Include only meaningful images in your digital products, optimize them for online viewing, and provide contextual information.
There are two groups of people you need to consider when using or creating images in digital content: those who can see them and those who can't.
It may seem obvious that you'll need to provide the information in an alternative format for people who can't see your visuals—those who are blind or visually impaired.
But even sighted users will benefit from properly designed graphics. You’ll want to pay attention to:
- Purpose of image
- Color and contrast
- Size and resolution
- Complexity of the image
Dos and Don'ts
Use Images with Purpose
Eye tracking studies conducted by the Nielsen Norman Group have found that website users pay close attention to images that contain relevant information but ignore purely decorative ones.
Use images to point out the obvious, such as a photo of a person looking or pointing toward what you want to point out.
Use images to illustrate concepts that require dense text to explain, such as the size of a credit card reader and how to swipe a card.
Use images or graphics such as charts and graphs to illuminate complex concepts, show patterns or trends, or help make sense of complex information.
Use meaningful instructional images to provide multiple means of representation, as specified by experts in universal design for learning.
Use images to provide a visual break where you have a lot of text-heavy content, which can help manage cognitive load for sighted users.
Use photos of real people to engage and persuade.
Don't use images just to fill a page.
Don't use images when text or a simple data table can explain a concept more efficiently.
Don't use stock photos of generic people.
Don't use images in place of headings and other blocks of styled text.
Optimize Image Size and Resolution
Printed graphics are comprised of thousands of tiny dots of ink, which is why print resolution is typically given in dots per inch (DPI). In digital environments, the “dots” are units of light called pixels, and the size of an image is given in pixels per inch (PPI).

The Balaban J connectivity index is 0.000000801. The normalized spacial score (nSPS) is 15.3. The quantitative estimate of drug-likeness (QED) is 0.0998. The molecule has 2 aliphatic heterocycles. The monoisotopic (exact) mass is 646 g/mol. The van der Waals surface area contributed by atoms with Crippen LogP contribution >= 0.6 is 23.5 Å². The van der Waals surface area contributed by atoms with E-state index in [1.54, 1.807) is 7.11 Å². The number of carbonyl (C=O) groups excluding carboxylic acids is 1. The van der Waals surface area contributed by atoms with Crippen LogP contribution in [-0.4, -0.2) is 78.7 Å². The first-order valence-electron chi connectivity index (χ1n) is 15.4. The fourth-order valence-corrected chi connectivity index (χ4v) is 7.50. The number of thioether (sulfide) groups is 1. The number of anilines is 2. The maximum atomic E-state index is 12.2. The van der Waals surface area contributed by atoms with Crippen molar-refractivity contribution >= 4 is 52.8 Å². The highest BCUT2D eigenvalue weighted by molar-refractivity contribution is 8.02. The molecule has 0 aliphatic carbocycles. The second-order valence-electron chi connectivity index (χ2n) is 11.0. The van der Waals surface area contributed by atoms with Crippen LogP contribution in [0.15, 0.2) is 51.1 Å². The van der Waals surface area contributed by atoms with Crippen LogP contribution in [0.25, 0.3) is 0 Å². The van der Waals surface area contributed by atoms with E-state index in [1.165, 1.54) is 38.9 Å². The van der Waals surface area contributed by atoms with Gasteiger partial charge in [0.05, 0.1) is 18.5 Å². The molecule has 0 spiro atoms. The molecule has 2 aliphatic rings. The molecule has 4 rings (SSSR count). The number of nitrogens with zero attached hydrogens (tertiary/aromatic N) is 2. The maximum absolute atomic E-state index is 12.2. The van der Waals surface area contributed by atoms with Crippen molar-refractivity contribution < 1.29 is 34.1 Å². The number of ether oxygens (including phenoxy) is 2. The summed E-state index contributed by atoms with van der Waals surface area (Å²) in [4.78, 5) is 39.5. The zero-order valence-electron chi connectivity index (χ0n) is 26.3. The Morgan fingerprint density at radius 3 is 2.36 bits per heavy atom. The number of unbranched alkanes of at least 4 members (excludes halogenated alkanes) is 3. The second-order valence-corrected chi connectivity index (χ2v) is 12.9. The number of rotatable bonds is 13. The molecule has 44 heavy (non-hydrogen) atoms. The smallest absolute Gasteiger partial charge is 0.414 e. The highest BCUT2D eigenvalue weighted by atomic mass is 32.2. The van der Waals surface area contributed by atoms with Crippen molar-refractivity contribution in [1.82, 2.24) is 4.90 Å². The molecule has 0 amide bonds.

However, the perceived quality of digital images (how sharp or “fuzzy” the image appears) is affected by both pixel dimensions and the resolution of the screen—that is, how many pixels per inch the user’s monitor will display.
The number of pixels also has a direct relationship to the size of the graphic file in megabytes or kilobytes, which affects how long a graphic takes to load in a browser or digital documents, so you want to prepare your graphics to be as small (file size-wise) as possible while also being as sharp and crisp as possible.
Use photo-editing software like Photoshop or GIMP to prepare your graphics for digital display.
Save the image in a format for digital display and at a size that is less than 1 MB.
Use 72ppi resolution for digital images at actual image size or smaller.
Don't reuse a small image, such as one you found on the web, at larger sizes or it may appear fuzzy.
Don't upload a photo directly from your cellphone or camera, or it may be so large that it slows down the loading of the page.
Provide Just Enough Detail in an Image
Use an image to reduce the complexity of text, and make it as simple as you can without sacrificing meaning.
Include details that will help users understand the goal of the graphic.
Include a title that makes clear the conclusion users should draw from the image.
Label all parameters in charts and graphs.
Don't include superfluous details in images.
Don't forget to include context, such as a title and labels in charts and graphs.